Friday, August 21, 2009

The Nestorian Writers

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Babai the Great
1. Catholicos Babai the Great of Assyria (551-628) denied that "the Word died" and "the Word died in the flesh." But the λόγος is the same προσώπω as the man Jesus Christ, Who died on the Cross. Babai denied that one of the hypostases of the Trinity suffered, but the υπόστασις of the λόγος, the Second προσώπω of the Trinity, is the υπόστασις of the man Jesus Christ, Who suffered for our sins and died on the Cross. Babai affirmed the contrary: that there are two hypostases (qnômê) in Christ.{1} This, however, is the same as affirming two subjects, i.e, two persons in Christ. Ordinarily we regard hypostasis as equivalent to person: a complete rational substance, subsisting per se, existing apart from others, as St. Thomas Aquinas the Theologian defines person [Summa Theologica III, q. 16, art. 12, ad 2].

{1} It would seem that qnômá corresponds to hypostasis (which has a connotation of self-existence), because the Assyrian Church of the East, which inherited the Christology of Nestorios who affirmed two hypostases (and expressly said two persons joined as one person) in Christ, affirms: (1) one parsôpâ (person), two kyânê (natures), and two qnômê in Christ; and (2) three qnômê and one kyâna (nature) in the Godhead.

Diodoros
2. Bishop Diodoros of Tarsus (d. 392) was a Nestorian before Nestorios, because he denied that the λόγος was born of the Blessed Virgin Mary{1} and said that the person of the Son of God assumed the person of the man the Son of David.{2} Thus Diodoros cleaved Christ into two persons.

{1} "The God-Logos was not born of Mary — of Mary was born only a man similar to us."
{2} "And the man who was born of Mary through grace became the Son. The Son, perfected before the ages, took in him who was descended from David, the Son of God, and the Son of David."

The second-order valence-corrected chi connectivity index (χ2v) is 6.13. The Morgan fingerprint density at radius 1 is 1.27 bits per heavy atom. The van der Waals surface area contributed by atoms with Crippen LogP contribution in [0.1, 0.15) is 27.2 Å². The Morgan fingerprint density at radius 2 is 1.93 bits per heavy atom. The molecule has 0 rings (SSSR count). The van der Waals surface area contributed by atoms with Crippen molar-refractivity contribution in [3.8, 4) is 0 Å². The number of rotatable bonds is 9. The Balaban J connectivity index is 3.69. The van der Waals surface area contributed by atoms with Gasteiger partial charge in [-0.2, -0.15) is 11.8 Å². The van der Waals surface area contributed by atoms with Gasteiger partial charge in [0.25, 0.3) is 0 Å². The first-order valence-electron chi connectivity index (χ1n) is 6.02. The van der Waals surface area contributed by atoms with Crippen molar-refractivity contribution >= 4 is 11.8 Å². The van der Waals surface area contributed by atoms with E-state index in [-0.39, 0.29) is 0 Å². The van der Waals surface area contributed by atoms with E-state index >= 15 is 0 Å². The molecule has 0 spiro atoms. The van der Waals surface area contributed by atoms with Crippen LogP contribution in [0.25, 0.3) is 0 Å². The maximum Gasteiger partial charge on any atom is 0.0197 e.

Nestorios
3. Patriarch Nestorios of Constantinople, who denied the Blessed Virgin the title of Θεοτόκος, maintained the impossible doctrine that Christ is two persons (the προσώπω of the λόγος and the προσώπω of the Man) joined (accidentally united) in one Person [Bazaar of Heraclides]. Nestorios impiously declared the man Jesus Christ to be "the animated purple of the King," not the King Himself. Because he sawed Christ in two, he denied that God the Word died: "if you read through the whole New Testament, you will not find that death is ascribed to God the Logos, but to Christ, the Lord or Son."Theodore
4. Bishop Theodore of Mopsuestia, a Nestorian before Nestorios as Patriarch St. Cyril I of Alexandria (1/28) observed [PG 77:340B], denied that Mary is Θεοτόκος and said that the person of the Word assumed and dwells "by good pleasure as in a son" in the person of the man Jesus [PG 66:976B]. Theodore thus taught the absurd doctrine that Christ is two persons accidentally joined as one person [PG 66:588,753,981B]. He denied the canonicity of Job, Canticle of Canticles, Esdras, the deuterocanonical books, all the Catholic Epistles except for 1 Peter and 1 John, and Revelation [PG 86:1365-1368]. Owing to the influence of Pelagians whom he sheltered, Theodore taught that, even though the fall of Adam resulted in death and concupiscence [PG 66:800], children are not born in an inherited state of sin. He said that only Psalms 2, 7, 14, and 110 contained direct Messianic prophecy, that the Godhead separated from Christ when He died "since Divinity could not experience death," and blasphemously stated that Christ struggled to overcome lust and did not have "perfect purity" and "unalterability in thoughts" until His death.

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